European Union (EU) lawmakers have reached a political agreement on the legislation that will govern the production of new combustion-engine vehicles. All cars and light trucks built, after 2030, will be required to reduce emissions by 50 percent compared to 2021 levels. By 2035, the production of all types of combustion engine cars is expected to be banned on European soil.
The EU’s decision is of great global impact, particularly as Europe is one of the largest trading blocs in the world. In addition, the continent is home to many of the world’s largest vehicle manufacturers. All indications are that the industry is intended to start working firmly towards an all-electric future. The proposed legislation will now have to be approved by the Council of the European Union and the Parliament, so it is expected that some changes will be made to the primary rule.
The future of the automobile for the EU
The first key requirement is to achieve a 55 to 50 percent reduction by 2030 in CO₂ emissions. It should be remembered that these numbers should be based on the levels taken in 2021. Emission levels must be reduced to 100 percent for both new cars and light trucks by 2035. Although these are the main objectives, there are still some additional caveats.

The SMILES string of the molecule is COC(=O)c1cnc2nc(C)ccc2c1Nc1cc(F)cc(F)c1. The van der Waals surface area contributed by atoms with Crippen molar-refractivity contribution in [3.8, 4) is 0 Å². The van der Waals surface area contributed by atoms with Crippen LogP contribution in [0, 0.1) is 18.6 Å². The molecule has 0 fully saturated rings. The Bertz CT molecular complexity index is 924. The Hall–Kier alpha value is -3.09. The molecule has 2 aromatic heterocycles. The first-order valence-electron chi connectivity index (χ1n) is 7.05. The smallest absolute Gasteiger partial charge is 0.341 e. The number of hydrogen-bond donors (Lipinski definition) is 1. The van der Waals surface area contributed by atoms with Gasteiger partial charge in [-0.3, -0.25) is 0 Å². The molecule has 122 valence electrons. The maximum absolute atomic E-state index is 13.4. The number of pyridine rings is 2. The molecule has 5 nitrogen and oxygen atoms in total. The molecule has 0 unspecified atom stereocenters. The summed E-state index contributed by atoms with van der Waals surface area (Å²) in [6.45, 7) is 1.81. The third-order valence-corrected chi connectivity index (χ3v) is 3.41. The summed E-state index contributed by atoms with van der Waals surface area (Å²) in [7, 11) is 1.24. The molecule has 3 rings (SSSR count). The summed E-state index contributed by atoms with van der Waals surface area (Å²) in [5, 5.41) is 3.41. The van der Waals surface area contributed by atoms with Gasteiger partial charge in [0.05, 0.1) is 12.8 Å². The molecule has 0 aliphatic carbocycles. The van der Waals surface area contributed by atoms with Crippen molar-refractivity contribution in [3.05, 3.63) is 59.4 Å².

By way of example, those manufacturers with numbers of less than ten thousand cars or twenty-two thousand vans per year will have other objectives. This implies that the emission reduction standard for 2030 does not run, but the final target set for 2035 does. There is also the so-called “Ferrari clause”, which seeks to protect small vehicle manufacturers with a lower production of models per year than larger manufacturers.
Once known, the rule that seeks to legislate this initiative of the European Union has begun to be criticized. At this point, attention is focused on some serious loopholes in its application. Many are wondering how certain European factions that will be affected by the goal of eliminating CO₂ emissions from vehicles can be appeased. In this regard, it points to cars that are “outside the scope of fleet standards”. Special vehicles, such as ambulances, patrol cars or fire trucks, have been targeted there and could find a way to take advantage of the exclusion.
For Jan Huitema, who negotiated the drafting of the agreement on behalf of the European Parliament, it would “create clarity for the automotive industry and stimulate innovation and investment for automakers”. The Dutch centrist politician, in a press release, made it clear that “we support a target of 100 percent emission reductions by 2035” and went on to expand, “this is crucial to achieve climate neutrality by 2050 and make clean driving more affordable for our citizens.”